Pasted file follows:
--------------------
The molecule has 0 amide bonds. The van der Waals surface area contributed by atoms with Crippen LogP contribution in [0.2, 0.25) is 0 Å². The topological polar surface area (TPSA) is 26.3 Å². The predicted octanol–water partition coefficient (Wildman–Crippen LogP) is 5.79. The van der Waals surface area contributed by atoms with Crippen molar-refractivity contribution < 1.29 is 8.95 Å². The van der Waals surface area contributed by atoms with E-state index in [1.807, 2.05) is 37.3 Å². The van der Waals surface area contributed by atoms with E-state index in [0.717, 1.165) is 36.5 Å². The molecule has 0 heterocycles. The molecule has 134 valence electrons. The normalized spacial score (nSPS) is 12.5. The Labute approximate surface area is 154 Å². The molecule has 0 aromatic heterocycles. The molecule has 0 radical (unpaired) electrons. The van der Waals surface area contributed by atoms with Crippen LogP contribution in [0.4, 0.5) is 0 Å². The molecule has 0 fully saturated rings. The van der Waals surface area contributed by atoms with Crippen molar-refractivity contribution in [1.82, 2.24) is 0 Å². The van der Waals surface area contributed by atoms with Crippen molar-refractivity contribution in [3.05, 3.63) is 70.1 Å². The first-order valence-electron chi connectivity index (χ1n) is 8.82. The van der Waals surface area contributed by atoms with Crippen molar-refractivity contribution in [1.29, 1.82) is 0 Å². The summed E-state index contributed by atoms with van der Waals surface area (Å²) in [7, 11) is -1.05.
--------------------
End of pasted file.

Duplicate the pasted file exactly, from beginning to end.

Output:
The molecule has 0 amide bonds. The van der Waals surface area contributed by atoms with Crippen LogP contribution in [0.2, 0.25) is 0 Å². The topological polar surface area (TPSA) is 26.3 Å². The predicted octanol–water partition coefficient (Wildman–Crippen LogP) is 5.79. The van der Waals surface area contributed by atoms with Crippen molar-refractivity contribution < 1.29 is 8.95 Å². The van der Waals surface area contributed by atoms with E-state index in [1.807, 2.05) is 37.3 Å². The van der Waals surface area contributed by atoms with E-state index in [0.717, 1.165) is 36.5 Å². The molecule has 0 heterocycles. The molecule has 134 valence electrons. The normalized spacial score (nSPS) is 12.5. The Labute approximate surface area is 154 Å². The molecule has 0 aromatic heterocycles. The molecule has 0 radical (unpaired) electrons. The van der Waals surface area contributed by atoms with Crippen LogP contribution in [0.4, 0.5) is 0 Å². The molecule has 0 fully saturated rings. The van der Waals surface area contributed by atoms with Crippen molar-refractivity contribution in [1.82, 2.24) is 0 Å². The van der Waals surface area contributed by atoms with Crippen molar-refractivity contribution in [3.05, 3.63) is 70.1 Å². The first-order valence-electron chi connectivity index (χ1n) is 8.82. The van der Waals surface area contributed by atoms with Crippen molar-refractivity contribution in [1.29, 1.82) is 0 Å². The summed E-state index contributed by atoms with van der Waals surface area (Å²) in [7, 11) is -1.05.